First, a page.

Marianne Dyson December 2016
One of my favorite Christmas carols is “We Three Kings” which includes the chorus, “Star of wonder, star of night, star of royal beauty bright. Westward leading, still proceeding, guide us to thy perfect Light.” Was this star a light from God only visible to the kings, or was it perhaps an actual astronomical event?
To answer this question, the first thing to know is when Jesus was born. Although Christians celebrate the birth of Jesus on December 25, no one knows the actual date or year of his birth. These were adopted in A.D. 354 to supplant the Roman festival of the winter solstice and the birthday of the sun god Mithra.
Jesus’s birth year can be narrowed down by historical references. “Now when Jesus was born in Bethlehem of Judea in the days of Herod the king, behold, wise men from the East came to Jerusalem, saying “Where is he who has been born king of the Jews? For we have seen his star in the East, and have come to worship him.” [Matthew 2:1-2]
In his 2011 book, The Zodiac: Myths and Legends of the Stars, astronomer Richard Hall explains that Herod died shortly after an eclipse of the Moon, and that Passover was celebrated after a period of mourning. There was an eclipse in 4 B.C. in March, 29 days before Passover. There was another in January of 1 B.C., 88 days before Passover. Thus Jesus was born some time before 1 B.C., and likely before 4 B.C. (Hall notes the inconsistency of this date with A.D. 6, the year of the census by Roman Emperor Augustus that required Joseph and Mary to go to Bethlehem. Some suggest Jesus was 12 in A.D. 6 and references to his separation from his mother and being wrapped in cloths refer to his Bar Mitsvah.)
Checking the List
So what astronomical phenomena occurred around 4 B.C.? The Chinese recorded a nova in the constellation Capricorn in 5 B.C. that lasted 70 days. Nova are old binary stars that suddenly brighten and then fade. Many people feel this nova is a perfect fit for a sign in the heavens.
However, Astronomer Johannes Kepler suggested in 1606 that a triple planetary conjunction in 7 B.C. was the Star of Bethlehem. [Ref. Martin Gardner. “The Star of Bethlehem” CSI. 1999.] Hall notes that such an event occurred three years before the birth of Moses and was expected (by the wise men of the day) to occur prior to the birth of the messiah. The triple conjunction involved three encounters between Jupiter and Saturn in the constellation Pisces (considered the sign of Israel) on May 29, October 3, and December 4. Hall suggests the wise men left from Babylon in May and arrived in Jerusalem around the time of the second conjunction in October, just after Jesus’s birth on the autumn equinox.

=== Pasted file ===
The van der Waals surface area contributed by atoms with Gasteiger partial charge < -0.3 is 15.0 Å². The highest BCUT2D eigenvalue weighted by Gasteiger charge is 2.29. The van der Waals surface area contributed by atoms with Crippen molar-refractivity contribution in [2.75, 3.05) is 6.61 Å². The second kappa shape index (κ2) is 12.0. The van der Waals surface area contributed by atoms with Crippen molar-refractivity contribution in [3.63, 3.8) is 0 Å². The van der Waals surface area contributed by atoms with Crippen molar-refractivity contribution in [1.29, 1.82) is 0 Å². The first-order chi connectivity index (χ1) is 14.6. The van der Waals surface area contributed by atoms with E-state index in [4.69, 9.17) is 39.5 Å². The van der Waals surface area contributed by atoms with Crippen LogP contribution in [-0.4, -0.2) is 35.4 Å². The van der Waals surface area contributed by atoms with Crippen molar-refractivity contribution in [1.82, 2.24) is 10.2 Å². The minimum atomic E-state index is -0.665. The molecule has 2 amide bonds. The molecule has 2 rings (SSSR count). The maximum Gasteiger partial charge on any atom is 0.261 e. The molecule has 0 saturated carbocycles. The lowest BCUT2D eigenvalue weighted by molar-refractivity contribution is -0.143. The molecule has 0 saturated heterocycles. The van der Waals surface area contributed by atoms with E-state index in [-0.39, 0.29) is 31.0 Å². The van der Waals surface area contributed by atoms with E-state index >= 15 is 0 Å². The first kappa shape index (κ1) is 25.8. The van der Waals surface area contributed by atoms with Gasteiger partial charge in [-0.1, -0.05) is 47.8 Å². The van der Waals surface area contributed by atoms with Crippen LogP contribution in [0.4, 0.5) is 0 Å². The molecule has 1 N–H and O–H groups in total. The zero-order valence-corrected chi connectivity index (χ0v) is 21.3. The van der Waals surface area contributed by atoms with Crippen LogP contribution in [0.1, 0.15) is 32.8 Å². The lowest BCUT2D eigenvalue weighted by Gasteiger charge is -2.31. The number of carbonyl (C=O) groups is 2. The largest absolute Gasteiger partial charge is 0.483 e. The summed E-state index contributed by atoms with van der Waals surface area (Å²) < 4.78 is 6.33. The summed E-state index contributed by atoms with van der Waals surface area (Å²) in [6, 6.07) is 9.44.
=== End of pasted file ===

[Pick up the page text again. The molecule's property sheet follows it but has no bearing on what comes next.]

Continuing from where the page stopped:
Hall favors an autumn birth interpretation because in Jewish tradition, all important events occur on equinoxes or solstices. For Jesus to be a king of the Jews, he had to be born close to the autumn equinox. However, the only time shepherds watched their flocks at night (another biblical reference) was during lambing which would indicate the spring equinox. There’s currently no way to know for sure.
But as a scientist and a Christian, I have no need for the Star of Wonder to be identified as an astronomical event or to prove that Jesus was born on an equinox or solstice. There is wonder enough for me in knowing that life exists because of stars and that babies are miracles worth celebrating whenever they are born. I also enjoy a good mystery and thank God for keeping me entertained trying to figure out all these cool puzzles!
I hope this holiday season that you take the opportunity to stop and look up at the night sky, and consider the wonder of it all.
Writing about Space
Because of the NatGeo Mars special, I’m offering The Callahan Kids, Tales of Life on Mars Kindle edition for only 99 cents Monday to Monday, December 5 to 12th. For 10 percent off the print copy (offer never expires!), grab the code off my website and order via CreateSpace. All proceeds go toward a future art contest for kids.
If you need some gifts or just a good read on the plane, check out more than 300 reviews of space-related nonfiction, fiction, and children’s books on the National Space Society’s Reading Space page. Use the Amazon links to benefit NSS’s educational programs without costing you anything extra.
Speaking about Space
Watch my website Contact Page for appearance updates & Twitter for photos.
Note the podcast of my November 15 appearance on The Space Show is available for download.
January 14, 2017, speaking at the Conference for Undergraduate Women in Physics (CUWiP) at Rice University.
January 26, 2017. “The Business of Writing.” 7 pm. Bay Area Writers League. Clear Lake Park (5001 NASA Road One, Seabrook). Free and open to the public.